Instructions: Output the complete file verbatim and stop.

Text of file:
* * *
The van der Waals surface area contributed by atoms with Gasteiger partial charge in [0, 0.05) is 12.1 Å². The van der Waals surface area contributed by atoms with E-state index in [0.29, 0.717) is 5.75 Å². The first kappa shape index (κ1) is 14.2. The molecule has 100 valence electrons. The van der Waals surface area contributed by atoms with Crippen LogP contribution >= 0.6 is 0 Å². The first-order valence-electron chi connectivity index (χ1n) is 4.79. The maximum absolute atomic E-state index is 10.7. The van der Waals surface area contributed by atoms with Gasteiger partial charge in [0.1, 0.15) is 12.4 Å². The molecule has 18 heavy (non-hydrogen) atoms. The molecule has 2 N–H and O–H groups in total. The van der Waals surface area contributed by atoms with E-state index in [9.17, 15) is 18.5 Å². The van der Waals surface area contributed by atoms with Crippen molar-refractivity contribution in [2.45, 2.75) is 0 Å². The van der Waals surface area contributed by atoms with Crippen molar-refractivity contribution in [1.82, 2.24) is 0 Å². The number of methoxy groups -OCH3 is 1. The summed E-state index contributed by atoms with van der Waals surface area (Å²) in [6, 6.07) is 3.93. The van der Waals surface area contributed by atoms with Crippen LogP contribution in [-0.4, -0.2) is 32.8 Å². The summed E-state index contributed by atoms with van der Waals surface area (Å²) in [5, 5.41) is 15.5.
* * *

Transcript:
The van der Waals surface area contributed by atoms with Gasteiger partial charge in [0, 0.05) is 12.1 Å². The van der Waals surface area contributed by atoms with E-state index in [0.29, 0.717) is 5.75 Å². The first kappa shape index (κ1) is 14.2. The molecule has 100 valence electrons. The van der Waals surface area contributed by atoms with Crippen LogP contribution >= 0.6 is 0 Å². The first-order valence-electron chi connectivity index (χ1n) is 4.79. The maximum absolute atomic E-state index is 10.7. The van der Waals surface area contributed by atoms with Gasteiger partial charge in [0.1, 0.15) is 12.4 Å². The molecule has 18 heavy (non-hydrogen) atoms. The molecule has 2 N–H and O–H groups in total. The van der Waals surface area contributed by atoms with E-state index in [9.17, 15) is 18.5 Å². The van der Waals surface area contributed by atoms with Crippen molar-refractivity contribution in [2.45, 2.75) is 0 Å². The van der Waals surface area contributed by atoms with Crippen molar-refractivity contribution in [1.82, 2.24) is 0 Å². The number of methoxy groups -OCH3 is 1. The summed E-state index contributed by atoms with van der Waals surface area (Å²) in [6, 6.07) is 3.93. The van der Waals surface area contributed by atoms with Crippen LogP contribution in [-0.4, -0.2) is 32.8 Å². The summed E-state index contributed by atoms with van der Waals surface area (Å²) in [5, 5.41) is 15.5.